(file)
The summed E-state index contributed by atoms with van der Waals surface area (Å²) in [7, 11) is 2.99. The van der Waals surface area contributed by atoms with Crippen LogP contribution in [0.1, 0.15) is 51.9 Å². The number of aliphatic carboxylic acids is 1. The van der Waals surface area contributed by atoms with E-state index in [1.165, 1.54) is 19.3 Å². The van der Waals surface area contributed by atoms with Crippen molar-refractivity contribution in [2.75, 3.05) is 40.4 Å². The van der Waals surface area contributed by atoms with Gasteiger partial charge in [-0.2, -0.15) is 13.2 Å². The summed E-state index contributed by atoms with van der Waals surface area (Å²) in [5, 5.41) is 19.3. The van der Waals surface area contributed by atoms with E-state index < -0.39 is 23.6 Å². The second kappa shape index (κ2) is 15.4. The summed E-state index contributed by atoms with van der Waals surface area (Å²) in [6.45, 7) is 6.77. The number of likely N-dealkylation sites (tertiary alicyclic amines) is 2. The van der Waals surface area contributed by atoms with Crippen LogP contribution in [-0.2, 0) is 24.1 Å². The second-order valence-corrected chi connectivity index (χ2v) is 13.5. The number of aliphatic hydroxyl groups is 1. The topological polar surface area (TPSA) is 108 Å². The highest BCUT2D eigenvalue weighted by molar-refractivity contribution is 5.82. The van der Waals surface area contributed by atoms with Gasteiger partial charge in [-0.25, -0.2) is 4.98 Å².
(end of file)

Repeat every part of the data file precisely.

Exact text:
The summed E-state index contributed by atoms with van der Waals surface area (Å²) in [7, 11) is 2.99. The van der Waals surface area contributed by atoms with Crippen LogP contribution in [0.1, 0.15) is 51.9 Å². The number of aliphatic carboxylic acids is 1. The van der Waals surface area contributed by atoms with E-state index in [1.165, 1.54) is 19.3 Å². The van der Waals surface area contributed by atoms with Crippen molar-refractivity contribution in [2.75, 3.05) is 40.4 Å². The van der Waals surface area contributed by atoms with Gasteiger partial charge in [-0.2, -0.15) is 13.2 Å². The summed E-state index contributed by atoms with van der Waals surface area (Å²) in [5, 5.41) is 19.3. The van der Waals surface area contributed by atoms with E-state index < -0.39 is 23.6 Å². The second kappa shape index (κ2) is 15.4. The summed E-state index contributed by atoms with van der Waals surface area (Å²) in [6.45, 7) is 6.77. The number of likely N-dealkylation sites (tertiary alicyclic amines) is 2. The van der Waals surface area contributed by atoms with Crippen LogP contribution in [-0.2, 0) is 24.1 Å². The second-order valence-corrected chi connectivity index (χ2v) is 13.5. The number of aliphatic hydroxyl groups is 1. The topological polar surface area (TPSA) is 108 Å². The highest BCUT2D eigenvalue weighted by molar-refractivity contribution is 5.82. The van der Waals surface area contributed by atoms with Gasteiger partial charge in [-0.25, -0.2) is 4.98 Å².